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Mark Twain > The Prince and the Pauper > Chapter X

The Prince and the Pauper

Chapter X


The Prince in the toils.

We left John Canty dragging the rightful prince into Offal Court, with a
noisy and delighted mob at his heels. There was but one person in it who
offered a pleading word for the captive, and he was not heeded; he was
hardly even heard, so great was the turmoil. The Prince continued to
struggle for freedom, and to rage against the treatment he was suffering,
until John Canty lost what little patience was left in him, and raised
his oaken cudgel in a sudden fury over the Prince's head. The single
pleader for the lad sprang to stop the man's arm, and the blow descended
upon his own wrist. Canty roared out--

"Thou'lt meddle, wilt thou? Then have thy reward."

His cudgel crashed down upon the meddler's head: there was a groan, a
dim form sank to the ground among the feet of the crowd, and the next
moment it lay there in the dark alone. The mob pressed on, their
enjoyment nothing disturbed by this episode.

Presently the Prince found himself in John Canty's abode, with the door
closed against the outsiders. By the vague light of a tallow candle
which was thrust into a bottle, he made out the main features of the
loathsome den, and also the occupants of it. Two frowsy girls and a
middle-aged woman cowered against the wall in one corner, with the aspect
of animals habituated to harsh usage, and expecting and dreading it now.
From another corner stole a withered hag with streaming grey hair and
malignant eyes. John Canty said to this one--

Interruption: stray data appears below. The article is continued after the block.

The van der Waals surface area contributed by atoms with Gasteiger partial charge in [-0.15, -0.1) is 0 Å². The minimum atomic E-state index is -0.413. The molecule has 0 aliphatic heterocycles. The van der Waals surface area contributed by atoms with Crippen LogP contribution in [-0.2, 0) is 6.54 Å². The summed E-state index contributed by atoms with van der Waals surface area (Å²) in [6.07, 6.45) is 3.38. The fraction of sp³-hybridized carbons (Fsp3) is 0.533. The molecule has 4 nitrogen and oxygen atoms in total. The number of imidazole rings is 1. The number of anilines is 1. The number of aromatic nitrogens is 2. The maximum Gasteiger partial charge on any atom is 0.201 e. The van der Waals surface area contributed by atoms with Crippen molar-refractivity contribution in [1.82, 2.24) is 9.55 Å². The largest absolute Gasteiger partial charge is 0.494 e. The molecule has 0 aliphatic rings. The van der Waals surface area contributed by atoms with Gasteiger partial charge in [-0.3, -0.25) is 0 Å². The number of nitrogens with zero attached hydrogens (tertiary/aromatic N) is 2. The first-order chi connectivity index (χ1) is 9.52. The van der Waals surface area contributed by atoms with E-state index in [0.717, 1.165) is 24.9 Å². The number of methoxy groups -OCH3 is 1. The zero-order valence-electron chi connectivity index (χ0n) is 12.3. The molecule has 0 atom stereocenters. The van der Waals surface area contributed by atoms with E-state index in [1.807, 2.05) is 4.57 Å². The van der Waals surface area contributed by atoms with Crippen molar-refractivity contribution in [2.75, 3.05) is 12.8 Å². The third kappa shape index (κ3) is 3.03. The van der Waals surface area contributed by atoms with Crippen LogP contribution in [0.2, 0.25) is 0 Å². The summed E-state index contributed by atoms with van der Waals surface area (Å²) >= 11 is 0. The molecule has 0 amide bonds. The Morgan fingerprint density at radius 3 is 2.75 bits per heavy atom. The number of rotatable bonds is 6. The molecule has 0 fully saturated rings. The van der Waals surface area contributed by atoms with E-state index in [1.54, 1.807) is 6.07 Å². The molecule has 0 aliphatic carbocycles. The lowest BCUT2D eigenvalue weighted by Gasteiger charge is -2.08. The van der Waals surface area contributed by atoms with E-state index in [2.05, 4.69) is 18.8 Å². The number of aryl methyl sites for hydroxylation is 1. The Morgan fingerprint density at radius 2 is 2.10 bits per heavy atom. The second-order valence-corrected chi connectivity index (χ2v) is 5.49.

"Tarry! There's fine mummeries here. Mar them not till thou'st enjoyed
them: then let thy hand be heavy as thou wilt. Stand forth, lad. Now
say thy foolery again, an thou'st not forgot it. Name thy name. Who art
thou?"

The insulted blood mounted to the little prince's cheek once more, and he
lifted a steady and indignant gaze to the man's face and said--

"'Tis but ill-breeding in such as thou to command me to speak. I tell
thee now, as I told thee before, I am Edward, Prince of Wales, and none
other."

The stunning surprise of this reply nailed the hag's feet to the floor
where she stood, and almost took her breath. She stared at the Prince in
stupid amazement, which so amused her ruffianly son, that he burst into a
roar of laughter. But the effect upon Tom Canty's mother and sisters was
different. Their dread of bodily injury gave way at once to distress of
a different sort. They ran forward with woe and dismay in their faces,
exclaiming--

"Oh, poor Tom, poor lad!"

The mother fell on her knees before the Prince, put her hands upon his
shoulders, and gazed yearningly into his face through her rising tears.
Then she said--

"Oh, my poor boy! Thy foolish reading hath wrought its woeful work at
last, and ta'en thy wit away. Ah! why did'st thou cleave to it when I so
warned thee 'gainst it? Thou'st broke thy mother's heart."

The Prince looked into her face, and said gently--

"Thy son is well, and hath not lost his wits, good dame. Comfort thee:
let me to the palace where he is, and straightway will the King my father
restore him to thee."

"The King thy father! Oh, my child! unsay these words that be freighted